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Pluto Planet Controversy and Education

Cosmic questions could make elementary science classes a little more complicated. What exactly is a planet and does Pluto qualify? Those are some of the questions astronomers from around the world are debating this week.

The answer could revolutionize how educators teach students about the solar system. News on 6 education Reporter Ashli Sims finds out what some young science students think about this cosmic confusion.

It’s in their text books, on their school agendas, and a science fact they know by heart. Coleman Barker: "Mercury, Venus, Earth, Mars.” Andrew Bocanumenth: "Jupiter, Saturn, Uranus, Neptune and Pluto.”

But this cosmic conventional wisdom could be history. The International Astronomical Union is divided over new galactic guidelines, some want to demote Pluto, the solar system's smallest planet, to dwarf.

Others want to expand the definition of a planet to include Pluto, its moon, and two other heavenly bodies. It's caused quite a stir in the scientific community and the classroom.

Some Jenks 6th grade students are quick to point out that if scientists were to change the definition of a planet, they'd have to change encyclopedias, textbooks, anything with a diagram of the solar system. Jackson Christie: "well, we've had it and if it changed it would be very dramatic and have a big impact." Alyssa Coulter: "we should just keep our solar system. Like Jackson said it would be a huge thing to take out Pluto and put three new ones in."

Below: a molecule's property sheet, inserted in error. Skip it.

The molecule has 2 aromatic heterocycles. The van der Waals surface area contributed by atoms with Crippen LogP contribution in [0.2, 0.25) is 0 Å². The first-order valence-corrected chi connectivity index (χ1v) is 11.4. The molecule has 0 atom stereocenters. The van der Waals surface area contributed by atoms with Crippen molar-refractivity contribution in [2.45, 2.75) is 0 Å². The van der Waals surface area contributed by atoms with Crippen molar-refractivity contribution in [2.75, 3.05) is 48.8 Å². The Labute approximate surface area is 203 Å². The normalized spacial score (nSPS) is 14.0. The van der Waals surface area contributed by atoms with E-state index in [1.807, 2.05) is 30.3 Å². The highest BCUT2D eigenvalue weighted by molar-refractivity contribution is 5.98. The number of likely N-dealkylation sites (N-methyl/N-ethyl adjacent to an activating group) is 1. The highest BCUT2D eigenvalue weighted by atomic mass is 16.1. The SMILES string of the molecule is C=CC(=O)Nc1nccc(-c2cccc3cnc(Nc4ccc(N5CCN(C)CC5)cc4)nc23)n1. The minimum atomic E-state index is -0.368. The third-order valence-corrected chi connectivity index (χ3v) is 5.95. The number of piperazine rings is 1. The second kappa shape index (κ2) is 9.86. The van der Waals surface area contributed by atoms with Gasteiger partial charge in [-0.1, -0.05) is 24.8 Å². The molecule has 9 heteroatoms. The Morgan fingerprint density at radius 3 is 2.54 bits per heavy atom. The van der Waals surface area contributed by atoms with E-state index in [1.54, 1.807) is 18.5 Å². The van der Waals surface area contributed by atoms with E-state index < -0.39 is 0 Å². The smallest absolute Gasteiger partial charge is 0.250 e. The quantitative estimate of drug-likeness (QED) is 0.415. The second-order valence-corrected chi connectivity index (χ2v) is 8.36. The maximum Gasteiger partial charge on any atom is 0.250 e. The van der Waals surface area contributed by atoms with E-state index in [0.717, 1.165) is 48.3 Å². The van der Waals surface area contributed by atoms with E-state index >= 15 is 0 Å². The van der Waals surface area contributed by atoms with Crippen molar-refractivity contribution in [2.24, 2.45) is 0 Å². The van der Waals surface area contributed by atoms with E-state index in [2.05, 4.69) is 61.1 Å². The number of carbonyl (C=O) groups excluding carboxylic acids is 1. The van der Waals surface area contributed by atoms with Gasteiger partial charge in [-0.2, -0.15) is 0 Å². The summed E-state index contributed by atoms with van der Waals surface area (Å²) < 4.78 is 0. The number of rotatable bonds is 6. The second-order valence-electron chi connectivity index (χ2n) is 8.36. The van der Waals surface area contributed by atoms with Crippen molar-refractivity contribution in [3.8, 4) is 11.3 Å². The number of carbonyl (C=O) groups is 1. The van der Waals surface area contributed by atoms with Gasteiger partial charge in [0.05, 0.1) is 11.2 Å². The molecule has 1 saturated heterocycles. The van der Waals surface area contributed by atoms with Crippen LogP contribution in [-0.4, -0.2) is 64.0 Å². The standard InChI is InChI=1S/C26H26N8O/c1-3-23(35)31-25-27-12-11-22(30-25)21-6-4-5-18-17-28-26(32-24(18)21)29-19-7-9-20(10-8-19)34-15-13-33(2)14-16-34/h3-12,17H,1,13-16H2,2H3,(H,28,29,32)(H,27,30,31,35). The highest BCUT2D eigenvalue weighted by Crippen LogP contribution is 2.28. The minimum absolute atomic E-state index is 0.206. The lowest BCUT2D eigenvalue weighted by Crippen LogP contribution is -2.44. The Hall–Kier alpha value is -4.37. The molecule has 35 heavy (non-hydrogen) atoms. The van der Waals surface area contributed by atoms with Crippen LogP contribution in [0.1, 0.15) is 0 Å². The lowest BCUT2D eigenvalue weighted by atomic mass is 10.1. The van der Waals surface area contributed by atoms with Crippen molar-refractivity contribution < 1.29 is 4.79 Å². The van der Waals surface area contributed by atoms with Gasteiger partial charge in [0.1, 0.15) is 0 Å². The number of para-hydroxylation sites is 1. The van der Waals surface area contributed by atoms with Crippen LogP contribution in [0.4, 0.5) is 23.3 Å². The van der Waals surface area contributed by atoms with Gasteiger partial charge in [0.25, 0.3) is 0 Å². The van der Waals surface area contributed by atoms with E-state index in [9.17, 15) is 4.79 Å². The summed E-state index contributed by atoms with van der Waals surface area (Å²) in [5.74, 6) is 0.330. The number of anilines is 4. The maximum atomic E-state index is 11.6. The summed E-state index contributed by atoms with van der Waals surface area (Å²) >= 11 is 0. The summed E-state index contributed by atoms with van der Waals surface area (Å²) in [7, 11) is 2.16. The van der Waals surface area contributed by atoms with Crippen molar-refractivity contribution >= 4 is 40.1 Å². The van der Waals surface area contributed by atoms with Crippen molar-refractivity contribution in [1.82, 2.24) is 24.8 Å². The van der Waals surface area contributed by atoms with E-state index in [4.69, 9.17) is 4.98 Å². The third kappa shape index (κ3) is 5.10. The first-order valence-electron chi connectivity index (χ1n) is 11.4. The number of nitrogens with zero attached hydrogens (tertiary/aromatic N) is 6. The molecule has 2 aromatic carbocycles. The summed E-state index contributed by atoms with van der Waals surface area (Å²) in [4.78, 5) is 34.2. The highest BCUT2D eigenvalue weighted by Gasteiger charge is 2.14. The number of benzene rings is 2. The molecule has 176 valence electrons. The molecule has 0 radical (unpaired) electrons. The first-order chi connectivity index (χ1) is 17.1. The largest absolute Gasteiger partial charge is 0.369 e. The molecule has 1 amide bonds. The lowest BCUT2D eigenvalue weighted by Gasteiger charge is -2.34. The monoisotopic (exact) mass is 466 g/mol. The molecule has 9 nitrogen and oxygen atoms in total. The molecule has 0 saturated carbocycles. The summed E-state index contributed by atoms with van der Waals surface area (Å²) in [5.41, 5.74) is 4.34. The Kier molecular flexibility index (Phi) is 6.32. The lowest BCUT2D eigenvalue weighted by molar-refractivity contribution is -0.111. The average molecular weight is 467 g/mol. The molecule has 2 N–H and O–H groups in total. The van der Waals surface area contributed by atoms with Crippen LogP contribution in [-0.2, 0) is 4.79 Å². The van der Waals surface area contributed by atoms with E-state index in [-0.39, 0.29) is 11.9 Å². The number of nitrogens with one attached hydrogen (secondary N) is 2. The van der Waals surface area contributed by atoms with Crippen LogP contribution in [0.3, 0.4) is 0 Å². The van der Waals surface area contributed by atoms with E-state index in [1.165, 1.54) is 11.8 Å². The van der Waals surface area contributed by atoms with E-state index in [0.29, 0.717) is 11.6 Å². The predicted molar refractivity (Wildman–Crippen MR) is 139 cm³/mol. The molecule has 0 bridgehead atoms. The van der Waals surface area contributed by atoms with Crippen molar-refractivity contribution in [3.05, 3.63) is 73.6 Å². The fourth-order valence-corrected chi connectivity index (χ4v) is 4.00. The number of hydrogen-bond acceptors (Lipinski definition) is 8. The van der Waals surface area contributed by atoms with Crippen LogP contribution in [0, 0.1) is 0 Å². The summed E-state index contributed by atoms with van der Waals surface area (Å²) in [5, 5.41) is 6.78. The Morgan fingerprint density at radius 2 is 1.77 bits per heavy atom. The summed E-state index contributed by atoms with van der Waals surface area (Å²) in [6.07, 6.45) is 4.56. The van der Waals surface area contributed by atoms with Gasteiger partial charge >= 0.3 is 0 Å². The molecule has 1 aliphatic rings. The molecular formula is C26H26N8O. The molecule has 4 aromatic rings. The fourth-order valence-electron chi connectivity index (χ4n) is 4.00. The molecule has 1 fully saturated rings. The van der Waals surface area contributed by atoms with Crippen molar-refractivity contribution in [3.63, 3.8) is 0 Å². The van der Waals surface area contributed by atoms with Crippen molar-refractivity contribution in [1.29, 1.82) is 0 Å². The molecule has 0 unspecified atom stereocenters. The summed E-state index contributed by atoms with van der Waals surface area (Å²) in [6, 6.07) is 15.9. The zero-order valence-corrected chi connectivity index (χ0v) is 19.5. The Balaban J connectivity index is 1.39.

And it’s for the sake of science, that some of these students say Pluto shouldn't be excluded. Katie Rosebrook: "well I don’t think we know much about it. And I think we should learn more about it, before we start judging it." Brianna McGuire: "I think we haven’t really made alot of discoveries about it and if we start researching more then we're going to find some pretty good discoveries."

Whatever the grown-ups decide about the universe, the debate has definitely opened these young minds up to the outer limits. The International Astronomic Union is supposed to decide Pluto's fate Thursday.
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